Maine Cancer Foundation awards grants to four Jackson Laboratory scientists

Bar Harbor, Maine – Four Jackson Laboratory (JAX) scientists will receive grants for their cancer-related research from Maine Cancer Foundation (MCF).

Announcing a total of seven grants to Maine-based researchers during MCF’s July 19 gala fundraising event, Executive Director Tara Hill said, “We could not be more pleased to support this work. The grant funding we award tonight will go toward studying breast cancer, lung cancer, kidney cancer, leukemia and brain cancer.”

The recipients included Julie Wells, Ph.D., a JAX research scientist, who will receive $50,000 to study how lung cancer spreads and forms tumors in other sites in the body, and JAX postdoctoral associate Archana Gopalan, Ph.D., granted $50,000 to study how brain cancer tumors contain many types of cells and how this impacts the success of treatment.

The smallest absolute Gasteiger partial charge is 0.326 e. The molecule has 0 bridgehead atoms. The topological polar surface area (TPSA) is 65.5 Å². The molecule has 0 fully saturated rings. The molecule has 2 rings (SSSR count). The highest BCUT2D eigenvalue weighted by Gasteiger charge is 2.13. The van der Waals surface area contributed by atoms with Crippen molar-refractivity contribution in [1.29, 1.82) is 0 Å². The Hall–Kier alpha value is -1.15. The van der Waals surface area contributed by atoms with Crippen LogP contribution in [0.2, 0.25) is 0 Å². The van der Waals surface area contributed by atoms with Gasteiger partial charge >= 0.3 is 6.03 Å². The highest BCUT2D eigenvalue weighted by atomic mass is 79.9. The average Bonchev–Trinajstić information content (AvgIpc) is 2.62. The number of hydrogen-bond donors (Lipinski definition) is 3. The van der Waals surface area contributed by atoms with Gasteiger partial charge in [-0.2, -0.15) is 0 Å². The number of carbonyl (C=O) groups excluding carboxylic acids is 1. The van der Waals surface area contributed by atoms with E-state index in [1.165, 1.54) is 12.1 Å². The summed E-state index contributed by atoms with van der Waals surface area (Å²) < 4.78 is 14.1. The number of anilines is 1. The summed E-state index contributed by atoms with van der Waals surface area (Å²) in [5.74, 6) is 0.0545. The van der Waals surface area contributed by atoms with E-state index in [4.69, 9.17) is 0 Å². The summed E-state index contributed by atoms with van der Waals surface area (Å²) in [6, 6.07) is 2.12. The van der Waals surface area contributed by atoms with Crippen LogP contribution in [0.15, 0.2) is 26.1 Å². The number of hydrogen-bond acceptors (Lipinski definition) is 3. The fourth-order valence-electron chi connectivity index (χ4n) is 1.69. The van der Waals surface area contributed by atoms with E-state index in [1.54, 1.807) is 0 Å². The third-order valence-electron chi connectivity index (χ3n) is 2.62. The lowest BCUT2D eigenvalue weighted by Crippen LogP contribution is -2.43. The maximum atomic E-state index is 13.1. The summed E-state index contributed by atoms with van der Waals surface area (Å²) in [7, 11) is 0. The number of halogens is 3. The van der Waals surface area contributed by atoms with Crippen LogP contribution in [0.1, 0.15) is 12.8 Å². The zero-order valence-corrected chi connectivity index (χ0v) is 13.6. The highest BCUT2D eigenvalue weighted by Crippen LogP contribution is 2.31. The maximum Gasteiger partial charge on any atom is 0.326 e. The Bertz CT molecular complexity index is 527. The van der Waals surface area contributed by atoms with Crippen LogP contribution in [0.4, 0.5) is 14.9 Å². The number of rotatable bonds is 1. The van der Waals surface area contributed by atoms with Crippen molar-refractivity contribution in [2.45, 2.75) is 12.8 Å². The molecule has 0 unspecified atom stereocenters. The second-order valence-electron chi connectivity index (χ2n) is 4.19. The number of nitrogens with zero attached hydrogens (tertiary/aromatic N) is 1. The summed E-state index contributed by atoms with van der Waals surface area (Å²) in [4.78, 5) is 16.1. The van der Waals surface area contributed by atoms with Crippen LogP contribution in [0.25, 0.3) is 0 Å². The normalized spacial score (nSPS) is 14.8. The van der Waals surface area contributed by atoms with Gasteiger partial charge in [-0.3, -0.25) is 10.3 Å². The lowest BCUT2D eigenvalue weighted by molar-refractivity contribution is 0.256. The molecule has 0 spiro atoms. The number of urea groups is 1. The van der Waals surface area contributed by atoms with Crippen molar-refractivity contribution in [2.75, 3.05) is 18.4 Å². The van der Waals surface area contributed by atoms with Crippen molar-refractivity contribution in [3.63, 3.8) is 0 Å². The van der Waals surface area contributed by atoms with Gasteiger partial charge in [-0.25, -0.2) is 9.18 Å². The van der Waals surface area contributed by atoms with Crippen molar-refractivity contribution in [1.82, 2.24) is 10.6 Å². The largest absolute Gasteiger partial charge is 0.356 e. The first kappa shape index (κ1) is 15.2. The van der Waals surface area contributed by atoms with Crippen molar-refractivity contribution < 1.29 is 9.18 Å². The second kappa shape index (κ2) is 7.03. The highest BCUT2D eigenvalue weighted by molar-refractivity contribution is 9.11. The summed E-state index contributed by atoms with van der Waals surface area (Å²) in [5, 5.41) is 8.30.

Two other awards went to JAX researchers studying different aspects of leukemia: Assistant Professor Jennifer Trowbridge, Ph.D., whose $50,000 grant will support her studies of how leukemia progresses from a benign form to a lethal form, and Professor Leonard Shultz, who will receive $168,834 to develop a genetically modified mouse that can be used to understand the cellular and molecular changes in leukemia.

To date MCF has awarded more than $1.8 million in research grants to JAX. On July 18, JAX recognized MCF with the JAX Champion Award in recognition of its role as research partner and advocate.

The other 2014 MCF recipients were Drs. Andre Khalil and Michael Mason from the University of Maine Orono, and Dr. Leif Oxburgh from Maine Medical Center Research Institute.

The Jackson Laboratory is an independent, nonprofit biomedical research institution and National Cancer Institute-designated Cancer Center based in Bar Harbor, Maine, with a facility in Sacramento, Calif., and a new genomic medicine institute in Farmington, Conn. It employs a total staff of more than 1,600. Its mission is to discover precise genomic solutions for disease and empower the global biomedical community in the shared quest to improve human health.